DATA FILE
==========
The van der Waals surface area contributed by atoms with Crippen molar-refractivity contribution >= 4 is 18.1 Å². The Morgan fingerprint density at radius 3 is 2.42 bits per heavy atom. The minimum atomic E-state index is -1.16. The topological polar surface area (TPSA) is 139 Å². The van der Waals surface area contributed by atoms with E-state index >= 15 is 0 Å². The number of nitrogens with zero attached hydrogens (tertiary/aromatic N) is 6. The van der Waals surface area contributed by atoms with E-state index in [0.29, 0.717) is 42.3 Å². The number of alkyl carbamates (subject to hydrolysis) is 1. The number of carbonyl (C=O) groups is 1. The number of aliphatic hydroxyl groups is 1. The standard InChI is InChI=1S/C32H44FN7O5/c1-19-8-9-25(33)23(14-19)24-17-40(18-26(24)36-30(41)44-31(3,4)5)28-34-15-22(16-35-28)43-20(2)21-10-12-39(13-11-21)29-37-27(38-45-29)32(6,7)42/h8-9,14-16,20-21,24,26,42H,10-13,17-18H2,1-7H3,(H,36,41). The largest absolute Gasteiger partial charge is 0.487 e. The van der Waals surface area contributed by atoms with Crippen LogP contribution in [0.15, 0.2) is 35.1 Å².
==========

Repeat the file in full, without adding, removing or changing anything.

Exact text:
The van der Waals surface area contributed by atoms with Crippen molar-refractivity contribution >= 4 is 18.1 Å². The Morgan fingerprint density at radius 3 is 2.42 bits per heavy atom. The minimum atomic E-state index is -1.16. The topological polar surface area (TPSA) is 139 Å². The van der Waals surface area contributed by atoms with E-state index >= 15 is 0 Å². The number of nitrogens with zero attached hydrogens (tertiary/aromatic N) is 6. The van der Waals surface area contributed by atoms with E-state index in [0.29, 0.717) is 42.3 Å². The number of alkyl carbamates (subject to hydrolysis) is 1. The number of carbonyl (C=O) groups is 1. The number of aliphatic hydroxyl groups is 1. The standard InChI is InChI=1S/C32H44FN7O5/c1-19-8-9-25(33)23(14-19)24-17-40(18-26(24)36-30(41)44-31(3,4)5)28-34-15-22(16-35-28)43-20(2)21-10-12-39(13-11-21)29-37-27(38-45-29)32(6,7)42/h8-9,14-16,20-21,24,26,42H,10-13,17-18H2,1-7H3,(H,36,41). The largest absolute Gasteiger partial charge is 0.487 e. The van der Waals surface area contributed by atoms with Crippen LogP contribution in [0.15, 0.2) is 35.1 Å².